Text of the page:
Tournament time is here! The Committee put 68 teams into the bracket last night (not all of whom were well received by the public at large); of those, 64 know who they will be playing. The leaves 4 teams who don't know who their next opponent will be; two of them are one seed who will trounce their foe, whomever it ends up being. That leaves just two teams whose opponent will actually matter than don't know who it will be yet. Xavier is one of those.
Unless you're just an unstoppable juggernaut, the tournament is all about matchups. That leaves the Xavier fan with an obvious question: who do we want to be matched up against? Let's try to answer that together.
BYU (WCC at-large)
Best win(s): Stanford, Saint Mary's, @Gonzaga
Worst loss(es): Pepperdine (x2)
KenPom offense: 9
KenPom defense: 139
KenPom overall: 31
BYU's strength lies in its offense, which is efficient and very, very fast. In fact, no team in the country has quicker offensive possessions than BYU; they're looking to lift as soon as they have the basketball. They're an excellent shooting team, putting up a team line of .467/.388/.768 against D1 teams. They also rarely turn the ball over (16.4% TO%, 33rd) and are a top-100 offensive rebounding team. Despite being an excellent three-point shooting team, they don't rely on the three. 36% of their shots come from deep, 121st in the nation. Their pace is helped by their depth; they get more than 36% of their minutes off the bench.
How does a team that scores like that land in the play-in game? Other than the fact that the Committee was apparently day drinking this year, the answer is a miserable defense. They rebound well defensively and are about average in defending the arc. Beyond that, it's all bad. They rank below 200th in forcing turnovers, 2P% defense, avoiding fouls, and block% and narrowly avoid that ignominy with a 197th ranking in EFG%.
Senior Tyler Haws is the team's main threat, averaging 21.9/4.4/2.3 on .476/.355/.876 shooting and playing both forward positions. Junior wing Kyle Collinsworth has six triple-doubles this year and averages 14.0/8.7/5.8 on .479/.286/.740 shooting and boasts a steal% of 3.3%. Guards Skyler Halford, Chase Fischer, and Anson Winder can all fill it up from deep. Interestingly, nobody of 6'6" averages more than 3.3 PPG for BYU; this is a team absolutely reliant on perimeter play on both ends of the floor.
Ole Miss (SEC at-large)
Best win(s): UC, Oregon, Arkansas, Florida (x2), Texas A&M
Worst loss(es): Charleston Southern, Western Kentucky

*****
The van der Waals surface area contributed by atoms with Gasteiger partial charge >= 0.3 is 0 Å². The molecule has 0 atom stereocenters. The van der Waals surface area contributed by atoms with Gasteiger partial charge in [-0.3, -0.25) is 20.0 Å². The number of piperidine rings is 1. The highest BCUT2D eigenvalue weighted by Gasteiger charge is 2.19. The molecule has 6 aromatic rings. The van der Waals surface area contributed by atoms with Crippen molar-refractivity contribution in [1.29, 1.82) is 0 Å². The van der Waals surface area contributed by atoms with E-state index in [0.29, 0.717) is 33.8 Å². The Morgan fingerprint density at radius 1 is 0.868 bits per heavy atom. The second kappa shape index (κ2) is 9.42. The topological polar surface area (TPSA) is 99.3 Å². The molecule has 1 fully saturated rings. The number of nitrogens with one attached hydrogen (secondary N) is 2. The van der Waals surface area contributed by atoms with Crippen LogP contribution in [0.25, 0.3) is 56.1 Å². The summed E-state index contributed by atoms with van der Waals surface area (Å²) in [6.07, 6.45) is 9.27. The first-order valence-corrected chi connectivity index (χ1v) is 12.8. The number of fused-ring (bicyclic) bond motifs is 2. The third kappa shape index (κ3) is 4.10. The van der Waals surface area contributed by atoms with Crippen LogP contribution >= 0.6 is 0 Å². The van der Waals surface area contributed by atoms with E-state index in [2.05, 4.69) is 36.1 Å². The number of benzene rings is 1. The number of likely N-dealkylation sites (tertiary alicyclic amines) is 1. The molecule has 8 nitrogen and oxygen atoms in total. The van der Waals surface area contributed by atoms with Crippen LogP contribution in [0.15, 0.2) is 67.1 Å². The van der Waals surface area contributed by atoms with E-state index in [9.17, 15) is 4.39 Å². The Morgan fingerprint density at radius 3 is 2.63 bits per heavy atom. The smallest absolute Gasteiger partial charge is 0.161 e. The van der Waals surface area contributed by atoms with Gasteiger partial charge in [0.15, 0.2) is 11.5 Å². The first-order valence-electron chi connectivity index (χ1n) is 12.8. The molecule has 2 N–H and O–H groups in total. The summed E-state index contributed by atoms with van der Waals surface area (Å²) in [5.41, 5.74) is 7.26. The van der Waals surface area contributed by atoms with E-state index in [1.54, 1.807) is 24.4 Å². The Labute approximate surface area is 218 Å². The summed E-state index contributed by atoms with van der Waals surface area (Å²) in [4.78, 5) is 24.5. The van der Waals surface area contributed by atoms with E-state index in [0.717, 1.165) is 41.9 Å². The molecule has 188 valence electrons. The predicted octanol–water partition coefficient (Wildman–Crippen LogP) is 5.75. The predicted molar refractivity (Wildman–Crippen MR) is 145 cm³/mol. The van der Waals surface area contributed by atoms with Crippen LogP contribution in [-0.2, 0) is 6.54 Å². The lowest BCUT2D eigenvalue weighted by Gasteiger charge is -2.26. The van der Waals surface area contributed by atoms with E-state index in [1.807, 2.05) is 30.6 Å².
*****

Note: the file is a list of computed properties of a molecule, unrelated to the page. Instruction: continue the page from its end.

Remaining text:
KenPom offense: 22
KenPom defense: 125
KenPom overall: 44
Nobody plays as fast as BYU, but Ole Miss gives it a shot, ranking 40th in the country in offensive tempo. Their twin focuses (focii?) on offense are ball security (16.9% TO%, 48th) and offensive rebounding (35% OReb%, 49th). It's good that they focus on not giving away free possessions, because they're not a very good shooting team. Their team shooting line is .426/.338/.778, which leads to an EFG% of 48.2% (208th). They don't shoot very well or very often from behind the arc. They are deep (37.3% of minutes off the bench) and very experienced as a team.
Their defense inside the arc is excellent. They only allow teams to shoot 43.4% on two-point attempts and they block 11.2% of those shots. Beyond that... they can't force turnovers, can't rebound, foul like they're coached by Jalen Reynolds, and are miserable in defending the arc in terms of both percentage and frequency.
Shooting guard Stefan Moody takes his position description literally. He takes almost a third of the team's shots when he's on the floor despite a line of .385/.348/.901, which is overtly gruesome. He averages 16.3/3.5/2.2 largely on his ability to get to and convert from the line, and he's also a very disruptive defender. Point guard Jarvis Summers is barely more bashful than Moody, gunning his way to 12.4/1.8/4.6 on .344/.261/.763 shooting. An assist rate of 33% keeps him on the floor, but it's not clear why he still has the green light to lift. Wing LaDarius White is a more respectable .417/.414/.759 shooter on his way to 11.2 per game, and 6'9" forwards Sebastian Saiz (7.6/5.4/0.3) and MJ Rhett (6.9/4.8/0.5) add offensive balance inside.
I guess who you'd rather see boils down to what worries you more. BYU has the kind of shooters that we've seen give Xavier's defense fits, but their defense is insanely weak right where Xavier's offense is the strongest. Ole Miss can't really score the ball from beyond the arc, but their lone defensive strength happens to match up really well with what Xavier wants to do on offense. Both teams rely on a lot of scoring to mask weak defenses. Both teams like to get the ball out and push the tempo, trusting their depth to keep them fresh.
For my part, I'd rather see Ole Miss. I've been too scarred by watching shooters gun Xavier out of the building to feel comfortable pulling for that BYU matchup. Be sure to vote in the poll, then let us know what your thinking was in the comments section below.